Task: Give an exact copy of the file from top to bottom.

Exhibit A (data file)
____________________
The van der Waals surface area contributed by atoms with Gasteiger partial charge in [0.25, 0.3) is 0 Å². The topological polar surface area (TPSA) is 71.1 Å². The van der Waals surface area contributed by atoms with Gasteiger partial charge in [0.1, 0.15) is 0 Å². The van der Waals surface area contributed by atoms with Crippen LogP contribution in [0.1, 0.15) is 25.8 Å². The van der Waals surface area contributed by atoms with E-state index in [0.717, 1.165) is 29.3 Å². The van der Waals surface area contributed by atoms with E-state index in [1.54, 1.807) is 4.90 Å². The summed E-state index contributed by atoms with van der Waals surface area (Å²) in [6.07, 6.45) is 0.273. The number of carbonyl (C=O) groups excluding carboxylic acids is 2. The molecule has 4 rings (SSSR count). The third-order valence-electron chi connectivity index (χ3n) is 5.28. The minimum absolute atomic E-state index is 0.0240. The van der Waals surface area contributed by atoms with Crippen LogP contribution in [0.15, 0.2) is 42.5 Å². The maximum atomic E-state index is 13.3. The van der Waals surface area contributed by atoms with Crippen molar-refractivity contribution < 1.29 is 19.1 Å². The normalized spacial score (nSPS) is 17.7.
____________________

The van der Waals surface area contributed by atoms with Gasteiger partial charge in [0.25, 0.3) is 0 Å². The topological polar surface area (TPSA) is 71.1 Å². The van der Waals surface area contributed by atoms with Gasteiger partial charge in [0.1, 0.15) is 0 Å². The van der Waals surface area contributed by atoms with Crippen LogP contribution in [0.1, 0.15) is 25.8 Å². The van der Waals surface area contributed by atoms with E-state index in [0.717, 1.165) is 29.3 Å². The van der Waals surface area contributed by atoms with E-state index in [1.54, 1.807) is 4.90 Å². The summed E-state index contributed by atoms with van der Waals surface area (Å²) in [6.07, 6.45) is 0.273. The number of carbonyl (C=O) groups excluding carboxylic acids is 2. The molecule has 4 rings (SSSR count). The third-order valence-electron chi connectivity index (χ3n) is 5.28. The minimum absolute atomic E-state index is 0.0240. The van der Waals surface area contributed by atoms with Crippen LogP contribution in [0.15, 0.2) is 42.5 Å². The maximum atomic E-state index is 13.3. The van der Waals surface area contributed by atoms with Crippen molar-refractivity contribution < 1.29 is 19.1 Å². The normalized spacial score (nSPS) is 17.7.